GREAT IDEA!! EXPERIENCE PURPLE MARTINS IN YOUR YARD

BY LEARNING ABOUT

Your Yard Able To Have Purple Martins

THEN PLACING AND CHOOSING A PURPLE MARTIN BIRDHOUSE SHOULD BE A BREEZE!!

Purple Martin Birdhouse

There is basically two types of birdhouses for the Purple Martin. One being Conventional and the other being Gourds. One does not appear to be better than the other, it is just a preference a person makes. Some people own both and place them together and let the birds decide which one they would like to use. As long as the interior dimensions and entry hole size are acceptable for Purple Martins. Either birdhouse you choose, should attract Purple Martins. The height of conventional or gourd birdhouses should be place between 12 and 20 feet high.

COVENTIONAL BIRDHOUSES

The conventional birdhouse for Purple Martins can be made out of wood, metal, or plastic. Usually the birdhouses are built to accommodate 4 or more families, each with their own house (compartment) within the same birdhouse. Purple Martins are a social bird and often nest in colonies. That is why Purple Martin birdhouse are built to accommodate many families at one time.

INTERIOR

Birdhouses for the Purple Martin can be purchased with each compartment being 6" x 6", but over time, it has been determine that each compartment would be better at 6"W x 12"L with a height between 5" and 7". (7"W x 12"L would even be a better dimension.) Some people who have purchased houses with the smaller compartments have modified each compartment to accommodate the larger living area. The purpose of the larger area is to help protect the nest from predator birds, which will not be able to reach to the back of the compartment, since the Purple Martin will naturally build the nest towards the back, away from the entry hole. Also, having a spacious compartment allows nestlings to spread out, which will help keep them cool in hot temperatures. Plus the nestlings are less likely to jump prematurely when they are kept in a comfortable and cool house.

ENTRANCE HOLE

ROUND HOLE: The round entrance holes are usually 2-1/8” in diameter, but can range between 1-3/4” to 2-1/4” and the entrance hole should be 1" to 1-1/2” above the porch or floor.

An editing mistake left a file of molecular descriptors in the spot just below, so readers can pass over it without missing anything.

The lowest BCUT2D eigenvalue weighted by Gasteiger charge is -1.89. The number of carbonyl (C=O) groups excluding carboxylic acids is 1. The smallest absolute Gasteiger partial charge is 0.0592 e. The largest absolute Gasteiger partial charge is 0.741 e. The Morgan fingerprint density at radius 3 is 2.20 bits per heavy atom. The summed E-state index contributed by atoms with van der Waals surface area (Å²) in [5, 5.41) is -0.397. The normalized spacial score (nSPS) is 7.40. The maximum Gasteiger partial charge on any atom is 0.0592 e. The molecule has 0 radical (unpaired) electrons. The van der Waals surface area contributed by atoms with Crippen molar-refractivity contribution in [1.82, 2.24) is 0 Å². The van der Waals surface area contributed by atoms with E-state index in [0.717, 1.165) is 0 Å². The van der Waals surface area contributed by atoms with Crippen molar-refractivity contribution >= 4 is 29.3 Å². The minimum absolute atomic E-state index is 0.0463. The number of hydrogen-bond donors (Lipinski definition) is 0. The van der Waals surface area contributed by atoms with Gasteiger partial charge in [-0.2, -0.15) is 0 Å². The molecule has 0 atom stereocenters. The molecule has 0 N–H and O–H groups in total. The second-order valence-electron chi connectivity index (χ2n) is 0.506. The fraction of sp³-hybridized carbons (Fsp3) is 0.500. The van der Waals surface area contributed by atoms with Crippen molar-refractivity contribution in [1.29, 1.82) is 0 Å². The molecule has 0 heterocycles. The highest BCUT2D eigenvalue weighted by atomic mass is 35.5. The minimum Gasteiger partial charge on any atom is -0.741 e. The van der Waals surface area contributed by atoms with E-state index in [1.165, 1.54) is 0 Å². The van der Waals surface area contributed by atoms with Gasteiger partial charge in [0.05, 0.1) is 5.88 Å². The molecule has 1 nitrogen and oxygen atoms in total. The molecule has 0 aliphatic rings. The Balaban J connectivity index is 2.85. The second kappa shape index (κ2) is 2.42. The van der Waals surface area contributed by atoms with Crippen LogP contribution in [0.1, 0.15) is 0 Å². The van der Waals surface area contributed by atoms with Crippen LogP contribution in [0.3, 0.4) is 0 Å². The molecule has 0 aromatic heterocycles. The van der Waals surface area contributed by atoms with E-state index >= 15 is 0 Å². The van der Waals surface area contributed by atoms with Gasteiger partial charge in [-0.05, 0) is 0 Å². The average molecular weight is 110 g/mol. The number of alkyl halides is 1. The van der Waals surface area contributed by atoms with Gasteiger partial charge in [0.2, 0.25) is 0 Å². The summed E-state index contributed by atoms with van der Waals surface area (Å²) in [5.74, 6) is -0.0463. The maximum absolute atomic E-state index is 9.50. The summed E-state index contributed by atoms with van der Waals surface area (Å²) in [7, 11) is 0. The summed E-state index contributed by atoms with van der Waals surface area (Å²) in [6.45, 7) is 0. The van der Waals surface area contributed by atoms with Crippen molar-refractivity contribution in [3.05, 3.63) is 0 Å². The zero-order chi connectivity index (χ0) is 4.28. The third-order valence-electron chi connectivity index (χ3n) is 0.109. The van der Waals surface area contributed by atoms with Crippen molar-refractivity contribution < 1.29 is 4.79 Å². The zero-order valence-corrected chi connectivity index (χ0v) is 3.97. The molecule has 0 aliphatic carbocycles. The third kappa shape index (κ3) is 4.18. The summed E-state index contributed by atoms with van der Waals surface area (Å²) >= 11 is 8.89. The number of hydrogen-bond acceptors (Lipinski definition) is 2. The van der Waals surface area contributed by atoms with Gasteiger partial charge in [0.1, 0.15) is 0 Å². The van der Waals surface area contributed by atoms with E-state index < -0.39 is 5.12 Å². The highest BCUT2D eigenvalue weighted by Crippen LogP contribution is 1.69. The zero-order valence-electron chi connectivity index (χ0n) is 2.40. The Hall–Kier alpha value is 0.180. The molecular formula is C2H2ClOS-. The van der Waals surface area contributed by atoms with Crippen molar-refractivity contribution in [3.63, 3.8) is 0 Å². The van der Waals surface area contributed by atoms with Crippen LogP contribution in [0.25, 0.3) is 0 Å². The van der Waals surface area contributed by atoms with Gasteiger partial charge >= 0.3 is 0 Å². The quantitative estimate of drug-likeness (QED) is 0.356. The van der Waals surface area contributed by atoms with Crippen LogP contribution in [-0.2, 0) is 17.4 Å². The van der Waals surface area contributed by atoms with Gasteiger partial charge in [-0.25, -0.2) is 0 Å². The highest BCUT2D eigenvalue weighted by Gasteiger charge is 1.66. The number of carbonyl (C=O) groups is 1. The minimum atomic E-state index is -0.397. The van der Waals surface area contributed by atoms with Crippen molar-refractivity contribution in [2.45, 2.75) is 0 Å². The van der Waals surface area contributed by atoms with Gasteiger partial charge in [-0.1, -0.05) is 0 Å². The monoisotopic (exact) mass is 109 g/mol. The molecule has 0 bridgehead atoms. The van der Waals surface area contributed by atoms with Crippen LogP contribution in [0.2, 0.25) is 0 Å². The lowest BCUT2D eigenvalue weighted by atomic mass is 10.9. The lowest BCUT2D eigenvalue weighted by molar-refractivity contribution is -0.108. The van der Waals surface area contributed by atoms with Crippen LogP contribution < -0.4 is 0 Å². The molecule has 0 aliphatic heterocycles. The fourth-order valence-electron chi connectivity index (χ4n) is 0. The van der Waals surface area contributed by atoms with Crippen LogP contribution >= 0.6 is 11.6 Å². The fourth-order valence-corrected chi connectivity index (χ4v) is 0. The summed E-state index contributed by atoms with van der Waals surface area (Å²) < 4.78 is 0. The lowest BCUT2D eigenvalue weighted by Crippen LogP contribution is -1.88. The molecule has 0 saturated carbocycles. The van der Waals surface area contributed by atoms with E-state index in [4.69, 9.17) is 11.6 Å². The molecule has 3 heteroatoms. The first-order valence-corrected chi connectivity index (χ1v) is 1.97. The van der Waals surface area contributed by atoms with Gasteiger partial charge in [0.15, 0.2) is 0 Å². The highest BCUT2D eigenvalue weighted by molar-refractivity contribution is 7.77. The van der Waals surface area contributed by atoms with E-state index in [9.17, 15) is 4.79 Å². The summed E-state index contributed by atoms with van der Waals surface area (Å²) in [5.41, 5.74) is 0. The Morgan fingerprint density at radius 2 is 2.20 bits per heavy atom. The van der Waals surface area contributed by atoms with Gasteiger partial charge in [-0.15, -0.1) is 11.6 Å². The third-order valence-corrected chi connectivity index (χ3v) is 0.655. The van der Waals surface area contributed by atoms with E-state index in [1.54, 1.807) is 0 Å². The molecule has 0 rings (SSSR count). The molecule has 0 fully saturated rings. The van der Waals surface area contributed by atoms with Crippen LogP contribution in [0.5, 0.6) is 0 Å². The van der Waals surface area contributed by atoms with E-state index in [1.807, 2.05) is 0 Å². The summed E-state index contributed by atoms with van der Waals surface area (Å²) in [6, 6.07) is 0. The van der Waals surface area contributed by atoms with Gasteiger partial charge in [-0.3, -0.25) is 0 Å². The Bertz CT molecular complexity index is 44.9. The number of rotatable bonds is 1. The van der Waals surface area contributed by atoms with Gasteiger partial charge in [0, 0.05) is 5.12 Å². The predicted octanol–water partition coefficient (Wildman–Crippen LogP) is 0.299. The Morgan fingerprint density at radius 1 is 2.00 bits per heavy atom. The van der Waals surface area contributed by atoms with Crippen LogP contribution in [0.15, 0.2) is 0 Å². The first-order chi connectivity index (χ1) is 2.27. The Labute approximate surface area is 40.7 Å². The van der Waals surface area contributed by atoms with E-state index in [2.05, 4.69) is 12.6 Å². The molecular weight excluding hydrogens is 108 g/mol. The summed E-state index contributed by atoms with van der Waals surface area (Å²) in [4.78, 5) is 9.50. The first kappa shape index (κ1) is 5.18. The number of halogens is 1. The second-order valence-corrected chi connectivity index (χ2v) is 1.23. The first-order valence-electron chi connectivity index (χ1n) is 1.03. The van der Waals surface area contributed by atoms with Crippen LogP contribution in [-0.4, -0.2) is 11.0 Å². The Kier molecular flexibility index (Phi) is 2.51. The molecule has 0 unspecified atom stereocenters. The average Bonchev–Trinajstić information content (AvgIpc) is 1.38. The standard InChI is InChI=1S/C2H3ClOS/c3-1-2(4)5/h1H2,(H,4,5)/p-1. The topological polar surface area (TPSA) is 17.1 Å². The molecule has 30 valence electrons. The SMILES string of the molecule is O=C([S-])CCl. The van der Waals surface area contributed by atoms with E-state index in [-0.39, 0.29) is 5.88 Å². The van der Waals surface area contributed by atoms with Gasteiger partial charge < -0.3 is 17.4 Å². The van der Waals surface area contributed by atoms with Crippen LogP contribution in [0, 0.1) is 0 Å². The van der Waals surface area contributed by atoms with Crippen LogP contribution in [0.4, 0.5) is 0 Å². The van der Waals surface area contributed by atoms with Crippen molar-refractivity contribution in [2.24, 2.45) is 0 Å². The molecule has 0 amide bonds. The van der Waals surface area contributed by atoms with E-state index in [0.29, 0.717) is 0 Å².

CRESCENT HOLE: The crescent entrance hole should be 3” wide and 1-3/16” in height and should be placed no higher than 1/2” above the porch or floor. The purpose of the crescent hole is to help prevent Starling birds from entering in and taking over the nest. While the Purple Marin has no problem entering a hole of this shape.

Before Buying, Read More On The Different Types Of Conventional Purple Martin Houses

GOURD BIRDHOUSES

Gourd birdhouses for the Purple Martin are usually made out of plastic, but can also be made from a natural material that already provides the shape of a gourd. When setting out gourds for Purple Martins, a minimum of four gourds should be placed. Purple Martins are a social bird and often nest in colonies. So by placing the minimum number of gourds will help attract the martin to your yard. You have a variety of ways to hang your gourds, which can be done by placing them underneath an existing martin house, from a gourd rack, or hang them on a line between two poles.

DIMENSION

Gourds should be no less than 8” in diameter, but gourds between 10"-12” diameter range, will be better suited for the Purple Martin.

ENTRANCE HOLE

ROUND HOLE: The round entrance holes are usually 2-1/8” in diameter, but can range between 1-3/4” and 2-1/4”

CRESCENT HOLE: The crescent entrance hole should be 3” wide and 1-3/16” in height. The purpose of the crescent hole is to help prevent Starling birds from entering in and taking over the nest. While the Purple Marin has no problem entering a hole of this shape. A crescent should be used if you start having a Starling problem.

Before Buying, Read More On Gourds Both Natural And Plastic

COVENTIONAL BIRDHOUSES

Place your birdhouse in the most open area in your yard. Allow 40 to 60 feet away from any trees and buildings. This will help prevent some flying predators from ambushing the Purple Martin, Plus 40 to 60 feet, allows the martins a bit of space to build up speed to fly away from other bird predators. Purple Martins have a sense of protection when near people. So if you have a smaller yard, you can take advantage of this sense of protection and place your bird house closer to your house. Place your birdhouse on top of a pole with a winch so you can lower your birdhouse to do nest checks. (Cleaning out nests that are not Purple Martins) Place a baffle around the pole, both a wooden or steel pole, to help keep snakes and raccoons from climbing up to the birdhouse. A crescent entry hole helps prevent Starlings from entering inside the birdhouse and taking over. Adding predator guards that prevent predators from entering the entrance hole will help the martins

GOURDS

Place your gourds at the same distance of 40 to 60 feet away from any trees and buildings. For the same reason as placing a conventional house to help prevent flying predators from ambushing and allowing the martin to build up speed to fly away from other bird predators. If you hang your gourds on a pole have a winch on the pole so you can lower your gourds to do nest checks. (Cleaning out nests that are not Purple Martins) Place a baffle around the pole, both a wooden or steel pole, to help keep snakes and raccoons from climbing up to the birdhouse. A crescent entry hole helps prevent Starlings from entering inside the birdhouse and taking over. Adding predator guards that prevent predators from entering the entrance hole will help the martins. One advantage a gourd has, it is able to have a swing motion, when a heavier bird tries to attack, Therefor it makes it more difficult for a predator to attack the birds inside. Plus starlings and sparrows do not like the motion.

Attracting Purple Martins